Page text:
Dreadful images bind Colombians together. It doesn´t matter if you are rich or poor; from the coast or from the Andean highlands; if you side with the left or with the right, the one thing we all share –probably the only one- is a collection of iconic events condensed in a single tragic shot.
Granted, every country has its own tragedies imprinted in its collective memory. For Americans, the images are the tumbling Twin Towers, the Abu Ghraib prisoner leashed doglike to the woman soldier, maybe the Rodney King beating. The difference is that for Colombians one dreary image overlaps the former in a matter of months, sometimes even hours.
Only seven days after Army tanks stormed the government building where M-19 guerrillas held Supreme Court judges hostage, the eruption of the Nevado del Ruiz Volcano swept away the town of Armero. And the image of the Palace of Justice –and 11 magistrates consumed in flames was quickly replaced by that of Omayra Sanchez.
Omayra was a 13-year-old girl, only two years younger than me at the time. Her house –like her whole town- disappeared under a huge avalanche of lava. When the TV crews found the child, she was trapped up to her neck in mud and debris, her legs tangled in concrete. Despite the efforts of the rescue team, this girl of bright black eyes and curly short hair died of gangrene and hypothermia after three days. Colombians were shocked by her TV-transmitted agony, only made worse by the fact that other 23,000 people had faced a similar –though less mediatic—fate.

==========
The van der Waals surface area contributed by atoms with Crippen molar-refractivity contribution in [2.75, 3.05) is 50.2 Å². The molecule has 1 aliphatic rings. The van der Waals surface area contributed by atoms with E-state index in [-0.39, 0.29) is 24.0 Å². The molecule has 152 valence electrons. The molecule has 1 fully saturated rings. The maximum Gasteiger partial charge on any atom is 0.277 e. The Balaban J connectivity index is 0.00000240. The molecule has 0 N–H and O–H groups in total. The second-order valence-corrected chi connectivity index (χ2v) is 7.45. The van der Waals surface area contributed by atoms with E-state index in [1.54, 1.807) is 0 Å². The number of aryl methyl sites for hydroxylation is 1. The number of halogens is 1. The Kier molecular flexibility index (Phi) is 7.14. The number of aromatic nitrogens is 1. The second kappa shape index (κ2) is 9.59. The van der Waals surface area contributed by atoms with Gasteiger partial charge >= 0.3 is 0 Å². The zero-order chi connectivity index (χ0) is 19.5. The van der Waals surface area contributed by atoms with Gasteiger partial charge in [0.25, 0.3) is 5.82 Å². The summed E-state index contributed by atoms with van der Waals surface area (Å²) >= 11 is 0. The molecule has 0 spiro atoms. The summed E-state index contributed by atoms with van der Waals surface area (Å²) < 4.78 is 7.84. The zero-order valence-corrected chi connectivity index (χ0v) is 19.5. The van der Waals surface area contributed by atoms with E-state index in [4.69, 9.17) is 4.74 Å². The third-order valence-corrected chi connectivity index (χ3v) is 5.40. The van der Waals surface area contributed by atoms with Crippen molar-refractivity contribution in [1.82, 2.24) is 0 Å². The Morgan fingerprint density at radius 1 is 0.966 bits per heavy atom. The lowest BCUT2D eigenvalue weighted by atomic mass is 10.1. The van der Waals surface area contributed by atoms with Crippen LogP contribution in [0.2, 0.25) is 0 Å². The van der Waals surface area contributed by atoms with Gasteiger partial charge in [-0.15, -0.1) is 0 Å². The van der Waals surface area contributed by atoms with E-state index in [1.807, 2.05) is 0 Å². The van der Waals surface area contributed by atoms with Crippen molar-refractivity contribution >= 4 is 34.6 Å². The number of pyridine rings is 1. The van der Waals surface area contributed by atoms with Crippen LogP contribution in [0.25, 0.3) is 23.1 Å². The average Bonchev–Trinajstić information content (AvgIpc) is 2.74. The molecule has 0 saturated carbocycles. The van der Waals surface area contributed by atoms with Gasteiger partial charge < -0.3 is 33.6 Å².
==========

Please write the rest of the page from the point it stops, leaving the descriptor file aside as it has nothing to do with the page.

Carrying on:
When some months later, I went to Armero with my mother, a psychologist writing her thesis dissertation on the tragedy’s post-traumatic effect, I kept looking for some trace of Omayra’s short life. But there was only the barren land.
Winter 2007, Volume VI, Number 2
Juanita León, author of the prizewinning País del Plomo, is currently a Nieman Fellow at Harvard University.
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